By Greg Fitz
I don’t have children, so the original publication of Andrew Weiner’s picture book Down By The River a couple of years ago wasn’t on my radar. I wish it had been. It is a beautifully illustrated and heartfelt story that will resonate with anglers or anyone who values time spent outdoors. If you’ve been lucky enough to share time on the water with parents or grandparents or had the privilege of teaching a young person to fish, you will especially understand where this story is coming from.
I learned about the book recently when it popped up on my social media feed. Curious about the project, I ordered a copy from my local independent bookstore. I was impressed by the book and plan on ordering more copies for my nieces and nephew and friends with young children at home or on the way. They are going to love it.
Down By The River takes place during a day on a trout stream with a boy named Art, his mother, his grandfather, and their family dog. Art’s grandfather is teaching him to fly fish, read the water, and identify insects the same way he had taught Art’s mother years earlier.
The first time I read it, I was pleased by how authentically fly fishing, and trout water was depicted. I shouldn’t have been surprised. Andrew Weiner, the book’s author, is a lifelong angler who grew up fishing with his father in New England and has spent his life fishing throughout the American West. He gets the crucial fly fishing details absolutely correct. But, more than anything, I was surprised by the book’s genuinely lovely story.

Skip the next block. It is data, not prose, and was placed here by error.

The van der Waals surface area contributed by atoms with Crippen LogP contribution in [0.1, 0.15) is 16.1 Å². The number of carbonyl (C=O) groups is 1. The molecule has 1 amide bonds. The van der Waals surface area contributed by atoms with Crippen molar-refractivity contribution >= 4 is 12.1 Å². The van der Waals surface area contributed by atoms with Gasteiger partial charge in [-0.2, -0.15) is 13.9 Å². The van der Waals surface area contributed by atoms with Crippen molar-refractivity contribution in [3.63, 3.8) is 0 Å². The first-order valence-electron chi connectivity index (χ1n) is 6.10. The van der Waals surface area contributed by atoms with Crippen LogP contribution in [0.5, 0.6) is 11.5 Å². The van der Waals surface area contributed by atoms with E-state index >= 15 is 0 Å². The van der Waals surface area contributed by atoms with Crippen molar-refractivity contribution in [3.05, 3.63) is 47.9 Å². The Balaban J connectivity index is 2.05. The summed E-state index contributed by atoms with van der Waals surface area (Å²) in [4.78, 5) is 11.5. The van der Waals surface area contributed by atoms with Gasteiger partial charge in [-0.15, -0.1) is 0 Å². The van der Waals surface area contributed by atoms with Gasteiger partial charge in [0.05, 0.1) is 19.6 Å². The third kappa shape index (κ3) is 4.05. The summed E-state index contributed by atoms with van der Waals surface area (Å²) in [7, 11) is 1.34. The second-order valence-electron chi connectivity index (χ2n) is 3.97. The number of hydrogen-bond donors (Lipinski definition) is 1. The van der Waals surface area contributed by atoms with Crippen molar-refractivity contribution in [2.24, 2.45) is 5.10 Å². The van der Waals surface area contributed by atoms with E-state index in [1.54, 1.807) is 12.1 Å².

April Chu’s illustrations are fantastic, too. The stream, trout, caddisflies, and mood are all beautifully represented. One of my favorite pages in the book depicts an osprey the family of anglers had been watching. Instead of showing the view from the ground, as a small bird high in the sky, the painting tips the scene’s perspective on end and shows it from the soaring bird’s vantage.
The book provides a young reader with a practical introduction to how fly fishing works, but this instructional aspect isn’t awkwardly forced into the story. Instead, the book ends with multiple pages showing the required tackle and gear, explains many of the sport’s terms, and most importantly, introduces the importance of conservation for the future of our rivers and fisheries. It is a perfect collection of resources for a child captivated by the world of moving water and fish and eager to learn more.
In the story, Art’s mother is a skilled angler who has spent years fishing with her dad and is now happy to share that experience with her son. As more and more women are getting into fly fishing, it was great to see such a matter-of-fact depiction of a female angler. I really like the idea that my nieces, and my friend’s daughters, all of whom love the water as much as my nephew and friends’ sons, have such a great early role model in a children’s book. This certainly wasn’t the case thirty years ago when I was a little kid obsessed with fishing.
If you know a child in your life who would love this book, be sure to check out the Down By The River website. You can order the book through all the usual online channels, and there are links on the site, but I’d encourage you to support a local bookstore or fly shop if possible. Many of these small businesses are struggling during the past months of the Coronavirus Pandemic and could use all the support they can get.
If you’re local fly shop doesn’t have a copy of Down By The River, encourage them to pick a few up. They’ll make a great gift for all the young parents, grandparents and small anglers visiting the shop, especially as the holiday season gets closer.